WE ought to have a care of our people, and to prefer their quiet before our own preservation, I am grieved for the death of so many brave Knights, that lie now in these fields, wherefore I will not hazzard the rest of my souldiers that are left me in a second battell, but being loath to retire with so little satisfaction of the pains I have taken to come and see you, I desire that the honour of this enterprise may depend on the combat of four of us against a like number of yours; Consult with your courages, and belie not the opinion which the world hath of your valour: This bearer hath power to signe for me whatsoever you shall require touching the conditions of this fight, whereof you may dispose, and for your assurance relie on my faith.

Verily, said Don Rogel, it is not without much reason that this Prince is esteemed to be valiant, and more advised, then his age doth feem to per­mit, for I cannot remember that ever I saw a defiance more courteous then this he hath sent us; We accept of it, and are very well contented with the number he propounds. Whereupon, calling for ink and paper (with Flori­zells consent) he returned him this answer.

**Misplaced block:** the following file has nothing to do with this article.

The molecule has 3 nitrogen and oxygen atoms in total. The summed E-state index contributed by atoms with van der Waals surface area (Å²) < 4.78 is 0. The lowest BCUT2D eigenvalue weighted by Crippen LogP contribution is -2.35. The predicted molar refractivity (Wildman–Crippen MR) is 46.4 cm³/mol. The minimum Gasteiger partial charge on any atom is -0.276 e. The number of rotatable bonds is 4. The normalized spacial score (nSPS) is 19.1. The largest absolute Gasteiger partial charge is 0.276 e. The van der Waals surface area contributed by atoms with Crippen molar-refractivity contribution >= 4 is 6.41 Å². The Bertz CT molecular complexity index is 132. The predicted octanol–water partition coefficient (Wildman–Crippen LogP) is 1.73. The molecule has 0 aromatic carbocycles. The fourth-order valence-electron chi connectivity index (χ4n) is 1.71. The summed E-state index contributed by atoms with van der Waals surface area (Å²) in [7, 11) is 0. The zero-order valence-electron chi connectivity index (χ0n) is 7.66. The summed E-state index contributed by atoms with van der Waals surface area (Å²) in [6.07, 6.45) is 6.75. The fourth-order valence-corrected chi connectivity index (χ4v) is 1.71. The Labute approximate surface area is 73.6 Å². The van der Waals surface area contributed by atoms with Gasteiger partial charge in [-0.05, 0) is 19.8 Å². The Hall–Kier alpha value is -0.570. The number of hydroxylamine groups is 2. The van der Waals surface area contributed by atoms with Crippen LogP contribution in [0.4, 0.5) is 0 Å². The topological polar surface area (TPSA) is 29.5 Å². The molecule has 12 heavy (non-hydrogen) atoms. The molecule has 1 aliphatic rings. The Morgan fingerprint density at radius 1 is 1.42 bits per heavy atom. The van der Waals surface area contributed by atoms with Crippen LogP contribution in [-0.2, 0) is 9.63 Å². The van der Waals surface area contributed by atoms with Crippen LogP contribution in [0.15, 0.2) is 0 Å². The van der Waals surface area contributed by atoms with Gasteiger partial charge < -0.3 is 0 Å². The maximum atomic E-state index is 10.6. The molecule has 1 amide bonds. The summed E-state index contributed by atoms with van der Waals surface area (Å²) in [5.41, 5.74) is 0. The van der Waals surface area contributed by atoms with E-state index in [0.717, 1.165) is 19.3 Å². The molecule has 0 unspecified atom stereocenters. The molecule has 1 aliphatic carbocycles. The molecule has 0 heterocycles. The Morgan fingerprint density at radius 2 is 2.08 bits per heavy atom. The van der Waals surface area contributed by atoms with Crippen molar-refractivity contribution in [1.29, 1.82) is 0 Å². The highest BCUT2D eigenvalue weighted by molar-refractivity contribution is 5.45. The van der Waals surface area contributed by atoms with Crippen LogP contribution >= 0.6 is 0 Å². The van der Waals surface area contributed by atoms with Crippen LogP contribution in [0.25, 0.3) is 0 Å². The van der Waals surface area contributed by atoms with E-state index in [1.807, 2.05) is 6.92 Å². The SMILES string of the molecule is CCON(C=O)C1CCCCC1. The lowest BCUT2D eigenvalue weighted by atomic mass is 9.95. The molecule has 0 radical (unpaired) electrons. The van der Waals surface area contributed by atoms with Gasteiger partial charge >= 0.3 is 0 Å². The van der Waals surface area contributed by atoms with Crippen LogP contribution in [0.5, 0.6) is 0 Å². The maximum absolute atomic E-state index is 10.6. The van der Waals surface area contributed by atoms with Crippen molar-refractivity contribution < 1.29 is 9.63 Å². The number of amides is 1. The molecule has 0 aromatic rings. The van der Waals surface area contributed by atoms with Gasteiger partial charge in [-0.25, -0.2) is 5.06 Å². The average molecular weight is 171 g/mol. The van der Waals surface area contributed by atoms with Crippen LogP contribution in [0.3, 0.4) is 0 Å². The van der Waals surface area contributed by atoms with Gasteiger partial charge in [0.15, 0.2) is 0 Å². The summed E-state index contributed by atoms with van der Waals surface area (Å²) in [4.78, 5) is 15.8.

The Greek Princes Answer to the King of Canabea.

VVE finde your reasons so just, as we cannot refuse that you desire, without wrong to our honours; you shall therefore have the combat on the third day after this, with the same assurances you give us; for the conditions, we leave them to your arbitrement; and desiring to imitate your curtesie, we remit the election of the arms and field to you, for the securitie whereof, we do, as you, ingage our faiths.